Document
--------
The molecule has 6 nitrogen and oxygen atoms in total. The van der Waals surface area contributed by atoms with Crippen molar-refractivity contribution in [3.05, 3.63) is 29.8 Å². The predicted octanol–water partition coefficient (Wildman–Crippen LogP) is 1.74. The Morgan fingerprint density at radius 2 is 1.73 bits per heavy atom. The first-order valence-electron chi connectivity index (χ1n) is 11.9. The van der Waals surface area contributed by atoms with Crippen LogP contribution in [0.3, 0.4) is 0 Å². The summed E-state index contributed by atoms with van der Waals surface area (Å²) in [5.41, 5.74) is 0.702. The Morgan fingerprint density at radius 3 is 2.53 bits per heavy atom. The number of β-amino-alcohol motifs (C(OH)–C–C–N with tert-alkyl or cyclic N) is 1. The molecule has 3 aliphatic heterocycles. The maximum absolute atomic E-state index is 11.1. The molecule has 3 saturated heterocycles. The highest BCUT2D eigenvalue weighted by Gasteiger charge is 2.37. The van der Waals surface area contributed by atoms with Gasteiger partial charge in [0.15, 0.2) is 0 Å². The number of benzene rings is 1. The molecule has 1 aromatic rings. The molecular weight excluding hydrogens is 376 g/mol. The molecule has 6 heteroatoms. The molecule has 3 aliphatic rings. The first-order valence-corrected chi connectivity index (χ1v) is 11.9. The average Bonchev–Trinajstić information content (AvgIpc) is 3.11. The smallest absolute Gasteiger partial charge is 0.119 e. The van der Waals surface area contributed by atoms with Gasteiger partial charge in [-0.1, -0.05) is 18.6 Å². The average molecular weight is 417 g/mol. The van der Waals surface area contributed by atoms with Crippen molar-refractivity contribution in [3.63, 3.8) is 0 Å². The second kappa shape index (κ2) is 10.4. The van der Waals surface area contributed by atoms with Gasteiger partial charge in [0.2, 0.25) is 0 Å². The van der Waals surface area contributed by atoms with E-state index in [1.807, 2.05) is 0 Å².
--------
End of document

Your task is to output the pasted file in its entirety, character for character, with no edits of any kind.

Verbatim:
The molecule has 6 nitrogen and oxygen atoms in total. The van der Waals surface area contributed by atoms with Crippen molar-refractivity contribution in [3.05, 3.63) is 29.8 Å². The predicted octanol–water partition coefficient (Wildman–Crippen LogP) is 1.74. The Morgan fingerprint density at radius 2 is 1.73 bits per heavy atom. The first-order valence-electron chi connectivity index (χ1n) is 11.9. The van der Waals surface area contributed by atoms with Crippen LogP contribution in [0.3, 0.4) is 0 Å². The summed E-state index contributed by atoms with van der Waals surface area (Å²) in [5.41, 5.74) is 0.702. The Morgan fingerprint density at radius 3 is 2.53 bits per heavy atom. The number of β-amino-alcohol motifs (C(OH)–C–C–N with tert-alkyl or cyclic N) is 1. The molecule has 3 aliphatic heterocycles. The maximum absolute atomic E-state index is 11.1. The molecule has 3 saturated heterocycles. The highest BCUT2D eigenvalue weighted by Gasteiger charge is 2.37. The van der Waals surface area contributed by atoms with Gasteiger partial charge in [0.15, 0.2) is 0 Å². The number of benzene rings is 1. The molecule has 1 aromatic rings. The molecular weight excluding hydrogens is 376 g/mol. The molecule has 6 heteroatoms. The molecule has 3 aliphatic rings. The first-order valence-corrected chi connectivity index (χ1v) is 11.9. The average Bonchev–Trinajstić information content (AvgIpc) is 3.11. The smallest absolute Gasteiger partial charge is 0.119 e. The van der Waals surface area contributed by atoms with Gasteiger partial charge in [-0.1, -0.05) is 18.6 Å². The average molecular weight is 417 g/mol. The van der Waals surface area contributed by atoms with Crippen molar-refractivity contribution in [3.63, 3.8) is 0 Å². The second kappa shape index (κ2) is 10.4. The van der Waals surface area contributed by atoms with Gasteiger partial charge in [0.2, 0.25) is 0 Å². The van der Waals surface area contributed by atoms with E-state index in [1.807, 2.05) is 0 Å².